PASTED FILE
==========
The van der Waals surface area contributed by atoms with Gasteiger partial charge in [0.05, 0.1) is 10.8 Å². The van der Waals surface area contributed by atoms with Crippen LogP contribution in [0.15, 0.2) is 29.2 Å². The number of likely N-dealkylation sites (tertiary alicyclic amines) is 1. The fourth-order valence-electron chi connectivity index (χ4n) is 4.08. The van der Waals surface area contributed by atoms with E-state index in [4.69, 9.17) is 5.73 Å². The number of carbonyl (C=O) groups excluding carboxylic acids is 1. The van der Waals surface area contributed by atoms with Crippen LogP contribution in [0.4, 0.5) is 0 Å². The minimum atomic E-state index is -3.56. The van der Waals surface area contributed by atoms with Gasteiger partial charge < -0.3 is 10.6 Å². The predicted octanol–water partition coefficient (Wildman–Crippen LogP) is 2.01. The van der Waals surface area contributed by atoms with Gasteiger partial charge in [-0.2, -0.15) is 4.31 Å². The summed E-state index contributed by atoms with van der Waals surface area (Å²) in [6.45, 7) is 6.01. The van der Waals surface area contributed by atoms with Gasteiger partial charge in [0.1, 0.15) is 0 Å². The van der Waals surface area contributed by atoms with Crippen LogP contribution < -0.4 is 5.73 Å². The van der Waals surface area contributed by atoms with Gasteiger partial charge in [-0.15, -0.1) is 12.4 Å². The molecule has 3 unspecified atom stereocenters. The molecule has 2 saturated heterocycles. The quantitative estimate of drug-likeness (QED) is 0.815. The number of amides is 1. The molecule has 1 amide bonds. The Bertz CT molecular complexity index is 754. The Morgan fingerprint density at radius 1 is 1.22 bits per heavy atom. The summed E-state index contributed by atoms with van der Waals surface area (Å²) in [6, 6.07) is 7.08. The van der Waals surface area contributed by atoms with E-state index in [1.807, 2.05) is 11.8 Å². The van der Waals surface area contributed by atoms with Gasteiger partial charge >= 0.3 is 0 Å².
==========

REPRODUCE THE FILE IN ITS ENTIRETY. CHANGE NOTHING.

The van der Waals surface area contributed by atoms with Gasteiger partial charge in [0.05, 0.1) is 10.8 Å². The van der Waals surface area contributed by atoms with Crippen LogP contribution in [0.15, 0.2) is 29.2 Å². The number of likely N-dealkylation sites (tertiary alicyclic amines) is 1. The fourth-order valence-electron chi connectivity index (χ4n) is 4.08. The van der Waals surface area contributed by atoms with E-state index in [4.69, 9.17) is 5.73 Å². The number of carbonyl (C=O) groups excluding carboxylic acids is 1. The van der Waals surface area contributed by atoms with Crippen LogP contribution in [0.4, 0.5) is 0 Å². The minimum atomic E-state index is -3.56. The van der Waals surface area contributed by atoms with Gasteiger partial charge < -0.3 is 10.6 Å². The predicted octanol–water partition coefficient (Wildman–Crippen LogP) is 2.01. The van der Waals surface area contributed by atoms with Gasteiger partial charge in [-0.2, -0.15) is 4.31 Å². The summed E-state index contributed by atoms with van der Waals surface area (Å²) in [6.45, 7) is 6.01. The van der Waals surface area contributed by atoms with Gasteiger partial charge in [0.1, 0.15) is 0 Å². The van der Waals surface area contributed by atoms with Crippen LogP contribution < -0.4 is 5.73 Å². The van der Waals surface area contributed by atoms with Gasteiger partial charge in [-0.15, -0.1) is 12.4 Å². The molecule has 3 unspecified atom stereocenters. The molecule has 2 saturated heterocycles. The quantitative estimate of drug-likeness (QED) is 0.815. The number of amides is 1. The molecule has 1 amide bonds. The Bertz CT molecular complexity index is 754. The Morgan fingerprint density at radius 1 is 1.22 bits per heavy atom. The summed E-state index contributed by atoms with van der Waals surface area (Å²) in [6, 6.07) is 7.08. The van der Waals surface area contributed by atoms with E-state index in [1.807, 2.05) is 11.8 Å². The van der Waals surface area contributed by atoms with Gasteiger partial charge >= 0.3 is 0 Å².